ERRORCODE=-4214, SQLSTATE=28000 from DB2 on Ubuntu

Updated 28th October, 2010
Newer versions of DB2 address this problem. Read about it here.

Two posts in one day, wow. It’s all part of our special series: how to install and configure WebSphere Portal 6.1 on Ubuntu. This isn’t a Portal only issue, rather it’s a DB2+Ubuntu issue.

After getting Portal installed on this Ubuntu machine, you’re probably going to want to transfer the default Derby database to something more robust like DB2. So you edit wkplc_comp.properties and wkplc_dbtype.properties, and start to run:

./ConfigEngine.sh create-database

And you get this in the ConfigTrace.log

  [sqlproc] action: execute-sql-scripts
  [sqlproc] _________________________________________________________
  [sqlproc] Database autocommit parameter true
  [sqlproc] No delimiter has been specified, using [;] to separate the SQL statements.
  [sqlproc] Reading file /opt/WebSphere/wp_profile/ConfigEngine/config/database/work/db2/createBufferpools.run
  [sqlproc] Could not connect to database
  [sqlproc] com.ibm.db2.jcc.b.ao: [jcc][t4][2010][11246][3.53.70] Connection authorization failure occurred.  Reason: Local security service non-retryable error. ERRORCODE=-4214, SQLSTATE=28000
BUILD FAILED

Hmm, ok, I thought db2 was working. A good habit when debugging these things is to take the piece that ConfigEngine is trying run and run it independently. So right now I want ConfigEngine to create an empty db2 database that I can run database-transfer against. Try this:

su - db2inst1
db2 create db WP610 using codeset UTF8 territory au pagesize 8192

And that comes back successfully. However, that command sequence is not an accurate representation of what ConfigEngine is actually doing. We’re running ConfigEngine as root. But the ConfigEngine script is using the “user db2inst1 using ” modifiers on the end of the database create command. So how about this?

db2 create db WP610 using codeset UTF8 territory au pagesize 8192 user db2inst1 using password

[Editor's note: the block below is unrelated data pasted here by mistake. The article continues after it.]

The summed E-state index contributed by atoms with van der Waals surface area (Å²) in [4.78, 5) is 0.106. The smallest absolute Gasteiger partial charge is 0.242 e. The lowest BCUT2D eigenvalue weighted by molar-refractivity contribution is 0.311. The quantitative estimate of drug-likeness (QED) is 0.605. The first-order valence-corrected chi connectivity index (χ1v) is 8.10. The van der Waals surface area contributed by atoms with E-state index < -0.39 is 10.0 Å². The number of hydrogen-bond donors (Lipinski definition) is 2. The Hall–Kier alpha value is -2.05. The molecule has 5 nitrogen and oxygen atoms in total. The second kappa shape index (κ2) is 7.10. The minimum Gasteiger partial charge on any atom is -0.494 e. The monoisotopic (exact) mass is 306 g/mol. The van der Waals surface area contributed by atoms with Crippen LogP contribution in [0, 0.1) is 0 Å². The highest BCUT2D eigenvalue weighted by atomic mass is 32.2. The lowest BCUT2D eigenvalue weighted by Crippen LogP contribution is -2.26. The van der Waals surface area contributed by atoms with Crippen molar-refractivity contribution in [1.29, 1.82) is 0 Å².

SQL30082N  Security processing failed with reason "15" ("PROCESSING FAILURE").
SQLSTATE=08001

Ah ha, a failure. In the first example, DB2 already trusts the user that we’re logged is as (db2inst1), so it doesn’t need to go back to the operating system and authenticate it. In the second example, we are logged in as root, so db2 needs to go to the operating system and authenticate the user. Ubuntu uses the tried and true passwd + shadow file combo to store usernames and their associated passwords. The trouble is since Ubuntu 8.10, it uses the newer and more secure SHA512 hashing function to store the passwords, and DB2 doesn’t understand SHA512. So the workaround is to change the hashing function in use on the machine, reset the password and then we should be able to use the “user db2inst1 using ” type commands again.

Open /etc/pam.d/common-password in a text editor and change this line:

password        [success=1 default=ignore]      pam_unix.so obscure<strong> sha512</strong>

to

password        [success=1 default=ignore]      pam_unix.so obscure <strong>md5</strong>

Then run passwd db2inst1 and put the same or a new password. If you look at the shadow file , the hash will change from something like this:
SHA512

db2inst1:$6$IKe6x6Zq$bSajPzHNIy7jQrPXbI8CrPRlpDYUVm8.A2BhNCxes5cY6LWoh7hQr14XW4agBWbW1ywKkSSDSLFV.NXCr2/1z0:14368:0:99999:7:::

MD5

db2inst1:$1$FF0YDtZn$gemqCKt4Ml375mhiBXk2U/:14368:0:99999:7:::

(The unencrypted password here is ‘password’ – don’t get too excited!) .

Now try running ConfigEngine.sh create-database again. It should work. Make sure you change the system /etc/pam.d/common-password back to sha512, as you want the rest of your users to use this hashing function as it is more secure than md5sum . Hopefully DB2 should address this in a fixpack.

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8 Responses to ERRORCODE=-4214, SQLSTATE=28000 from DB2 on Ubuntu

  1. graham says:

    I’ve also recently seen this problem on Fedora 10 as well. The only change to note is that the file to edit is /etc/pam.d/system-auth , not /etc/pam.d/common-password .

  2. cem says:

    Well that saved. Thx!

  3. Graham says:

    Cheers Dave, thanks for the link!

  4. fondfire says:

    I found using the

    chpasswd

    command on CentOS would set an MD5 password hash without requiring you to change any system files. I think that’s important on an active system.

  5. Graham says:

    Hi Fondfire – thanks so much for the tip, that’s a much better way to do it.

  6. Akio Hamasaki says:

    I would also check the case of the user id being used to connect to the DB. Using the proper case (for eg. all lower case or upper case) worked for me for this issue.

  7. Nick says:

    Thanks! Worked like a charm.

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